New finds at Sanxingdui Ruins show creative power of ancient China

More than 500 pieces of relics have been discovered in recent months at the legendary Sanxingdui Ruins site in southwest China’s Sichuan Province, dazzling archaeologists with their historical value as well as the display of creativity and ingenuity.

The relics, discovered at the six new sacrificial pits of the ruins, include golden masks, jade and ivory artifacts and bronze wares that were exquisitely built and uniquely shaped, said the Sichuan Provincial Cultural Heritage Administration on Thursday.

The new finds bring the total number of items discovered at Sanxingdui to nearly 2,000 after the excavation of No.3 to No.8 sacrificial pits began in October last year.

“The new discoveries demonstrate once again that imagination and creativity of the ancient Chinese far surpassed what people today had expected,” said Tang Fei, chief of the Sichuan Provincial Cultural Relics and Archaeology Research Institute.

Tang added that the excavation of the new pits has entered a critical stage, with more items yet to be unearthed and expected to defy the conventional wisdom of archaeologists.

Originally discovered in the late 1920s, the Sanxingdui Ruins have been dubbed as one of the world’s greatest archaeological finds of the 20th century.

Located in the city of Guanghan, around 60 km from the provincial capital Chengdu, the ruins covering an area of 12 square km are believed to be the remnants of the Shu Kingdom, dating back some 4,500 to 3,000 years.

While overseeing the excavation work, the Sichuan Provincial Cultural Heritage Administration is also coordinating with top archaeologists in the country to restore the relics and conduct research on their historical value, after which the relics will be exhibited in museums.


A highlight of the new finds is a golden mask that was unearthed in mid-June in the No.3 sacrificial pit.

When unearthed, the mask looked like a piece of scrunched paper and its shape was difficult to discern. After restoration work that took less than a week, a complete golden mask was unveiled.

Weighing about 100 grams, the mask is 37.2 cm wide and 16.5 cm high, with hollow eyes and eyebrows, round ears, a high nose, and a large and slightly open mouth. The formidable-looking golden mask is by far the most complete mask unearthed at Sanxingdui.

“It depicts the ‘god’ of all worshipers at Sanxingdui,” said Ran Honglin, a researcher with Sichuan Provincial Cultural Relics and Archaeology Research Institute.

“The facial features and size of the gold foil mask are similar to those of the bronze heads unearthed before,” said Ran. “We figure that the mask was used to cover the bronze head, as opposed to being a stand-alone artifact.”

In terms of craftsmanship, Ran said that the mask has not been remelted or recast. “Gold is very malleable. It can be hammered into thin sheets and then inlaid into the desired shape,” he added.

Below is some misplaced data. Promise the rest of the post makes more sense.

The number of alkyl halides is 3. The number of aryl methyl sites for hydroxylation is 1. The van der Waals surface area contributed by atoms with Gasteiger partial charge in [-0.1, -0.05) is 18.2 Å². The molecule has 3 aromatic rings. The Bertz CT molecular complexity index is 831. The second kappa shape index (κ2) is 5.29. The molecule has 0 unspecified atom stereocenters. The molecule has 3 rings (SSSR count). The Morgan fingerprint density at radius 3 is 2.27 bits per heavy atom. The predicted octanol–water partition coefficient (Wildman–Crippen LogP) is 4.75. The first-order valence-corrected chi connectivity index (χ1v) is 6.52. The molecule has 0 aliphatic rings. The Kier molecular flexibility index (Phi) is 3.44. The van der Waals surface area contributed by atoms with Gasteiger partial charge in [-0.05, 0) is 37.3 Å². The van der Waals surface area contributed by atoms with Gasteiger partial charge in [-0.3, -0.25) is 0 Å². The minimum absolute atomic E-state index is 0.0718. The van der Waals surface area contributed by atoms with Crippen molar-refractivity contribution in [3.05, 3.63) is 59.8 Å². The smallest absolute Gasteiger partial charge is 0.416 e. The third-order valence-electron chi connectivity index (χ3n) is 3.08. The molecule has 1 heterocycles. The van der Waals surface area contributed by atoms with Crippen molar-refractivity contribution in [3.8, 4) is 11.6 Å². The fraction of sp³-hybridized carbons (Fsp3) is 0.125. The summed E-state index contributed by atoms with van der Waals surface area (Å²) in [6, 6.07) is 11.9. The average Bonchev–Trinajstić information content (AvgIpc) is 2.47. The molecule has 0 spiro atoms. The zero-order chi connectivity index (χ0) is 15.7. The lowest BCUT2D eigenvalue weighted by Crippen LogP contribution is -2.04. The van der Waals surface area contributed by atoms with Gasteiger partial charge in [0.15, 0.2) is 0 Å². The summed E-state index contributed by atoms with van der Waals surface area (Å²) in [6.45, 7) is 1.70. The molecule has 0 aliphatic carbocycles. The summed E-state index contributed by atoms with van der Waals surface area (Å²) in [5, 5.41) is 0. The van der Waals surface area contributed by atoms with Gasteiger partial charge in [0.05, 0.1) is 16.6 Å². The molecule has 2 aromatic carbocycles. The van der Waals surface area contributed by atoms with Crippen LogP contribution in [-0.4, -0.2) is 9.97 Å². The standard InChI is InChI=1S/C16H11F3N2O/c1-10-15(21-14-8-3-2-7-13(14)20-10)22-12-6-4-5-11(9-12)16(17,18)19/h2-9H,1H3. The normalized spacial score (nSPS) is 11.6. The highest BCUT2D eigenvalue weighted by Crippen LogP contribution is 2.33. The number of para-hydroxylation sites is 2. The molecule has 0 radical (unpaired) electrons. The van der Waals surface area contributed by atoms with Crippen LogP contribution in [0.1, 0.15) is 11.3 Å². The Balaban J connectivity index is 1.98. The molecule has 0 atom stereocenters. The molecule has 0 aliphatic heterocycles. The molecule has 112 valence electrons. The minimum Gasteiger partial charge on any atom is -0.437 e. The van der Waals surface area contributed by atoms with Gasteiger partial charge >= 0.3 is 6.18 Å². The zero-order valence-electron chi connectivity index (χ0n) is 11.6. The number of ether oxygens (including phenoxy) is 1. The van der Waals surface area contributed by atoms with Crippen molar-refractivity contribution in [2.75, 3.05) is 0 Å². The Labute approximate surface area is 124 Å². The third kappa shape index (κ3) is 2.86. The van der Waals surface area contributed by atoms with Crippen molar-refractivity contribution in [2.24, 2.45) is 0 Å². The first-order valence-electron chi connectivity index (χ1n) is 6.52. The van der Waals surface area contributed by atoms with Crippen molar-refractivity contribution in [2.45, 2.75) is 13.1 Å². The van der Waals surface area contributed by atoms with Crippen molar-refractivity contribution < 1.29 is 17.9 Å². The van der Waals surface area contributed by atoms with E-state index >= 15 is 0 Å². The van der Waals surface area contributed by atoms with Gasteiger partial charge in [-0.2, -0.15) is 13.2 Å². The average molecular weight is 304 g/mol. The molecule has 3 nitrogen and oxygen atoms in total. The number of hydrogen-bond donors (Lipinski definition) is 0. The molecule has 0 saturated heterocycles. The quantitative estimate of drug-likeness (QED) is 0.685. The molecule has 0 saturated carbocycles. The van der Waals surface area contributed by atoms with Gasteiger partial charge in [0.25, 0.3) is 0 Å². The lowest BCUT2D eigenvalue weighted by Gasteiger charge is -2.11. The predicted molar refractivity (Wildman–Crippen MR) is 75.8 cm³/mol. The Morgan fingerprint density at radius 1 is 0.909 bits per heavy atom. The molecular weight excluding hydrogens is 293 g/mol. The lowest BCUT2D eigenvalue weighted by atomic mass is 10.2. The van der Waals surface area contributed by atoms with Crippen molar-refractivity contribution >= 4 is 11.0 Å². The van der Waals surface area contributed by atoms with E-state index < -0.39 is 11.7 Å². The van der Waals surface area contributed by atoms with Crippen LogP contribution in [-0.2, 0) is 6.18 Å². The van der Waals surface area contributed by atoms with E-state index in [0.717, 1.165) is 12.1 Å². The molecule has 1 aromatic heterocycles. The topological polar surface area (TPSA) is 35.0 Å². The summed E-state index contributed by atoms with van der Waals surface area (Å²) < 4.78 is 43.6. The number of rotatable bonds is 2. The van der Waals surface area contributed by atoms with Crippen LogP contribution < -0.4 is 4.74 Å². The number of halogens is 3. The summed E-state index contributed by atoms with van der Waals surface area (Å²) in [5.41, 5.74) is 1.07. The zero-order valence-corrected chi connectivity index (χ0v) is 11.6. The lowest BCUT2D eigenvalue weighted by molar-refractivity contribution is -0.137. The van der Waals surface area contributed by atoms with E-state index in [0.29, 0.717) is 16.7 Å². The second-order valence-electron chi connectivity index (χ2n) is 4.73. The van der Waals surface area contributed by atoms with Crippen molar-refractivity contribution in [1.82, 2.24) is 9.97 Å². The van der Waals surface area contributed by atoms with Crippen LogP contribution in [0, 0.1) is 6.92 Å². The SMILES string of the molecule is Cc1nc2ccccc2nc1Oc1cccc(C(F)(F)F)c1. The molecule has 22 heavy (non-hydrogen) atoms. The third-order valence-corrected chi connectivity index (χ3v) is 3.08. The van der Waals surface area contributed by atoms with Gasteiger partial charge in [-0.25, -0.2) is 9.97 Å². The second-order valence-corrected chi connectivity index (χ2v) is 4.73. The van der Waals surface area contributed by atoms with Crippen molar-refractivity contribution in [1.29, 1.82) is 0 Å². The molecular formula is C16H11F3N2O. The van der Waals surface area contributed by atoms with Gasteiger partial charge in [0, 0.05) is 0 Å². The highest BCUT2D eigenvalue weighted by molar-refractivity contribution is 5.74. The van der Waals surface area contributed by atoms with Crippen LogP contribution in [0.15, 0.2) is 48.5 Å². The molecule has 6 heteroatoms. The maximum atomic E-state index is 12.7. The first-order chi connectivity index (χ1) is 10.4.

Some of the bronze wares discovered during the current excavation had never been seen elsewhere in China, nor have they been recorded in the world’s history of bronze wares, according to archaeologists.

“They are so unique that even we don’t know how to name them,” said Zhao Hao, an associate professor with Peking University, who oversees the excavation of the No.8 pit.

For instance, a bronze altar was found in the No.8 pit. On it stand bronze figures in various sizes and poses. Some are dancing in colorful gowns. Some are carrying sacrificial offering on their shoulders, with tattoos on their calves. There is also a collar-wearing mythical creature in the scene.

“The complexity of the item is eye-opening. The altar depicts the scene of a sacrificial ritual, presenting people’s understanding of the whole world,” Zhao said.

Another altar discovered in the No.3 pit looks very different, with heads, dragons and unidentified animals on it. With no handy names, experts simply call it “peculiar” for now.

“It’s just peculiar. I’ve never seen anything so unorthodox before,” said Xu Feihong, a lecturer at Shanghai University who oversees the excavation of the No.3 pit.

“However, the craftsmanship, form and content of these cultural relics are very complex and rich in archaeological information,” Xu added. “They have defied our previous understanding of bronze wares and posed great challenges to our research.”

During excavation, archaeologists also found some items that seemed misplaced in time. One bronze head, for instance, bears a striking resemblance with the Japanese fictional superhero Ultraman, and a jade knife looks almost identical in shape and size to the ones used today.

“You can directly put the knife on a dinner table serving Western cuisine without it looking out of place,” said Li Haichao, an expert with Sichuan University.

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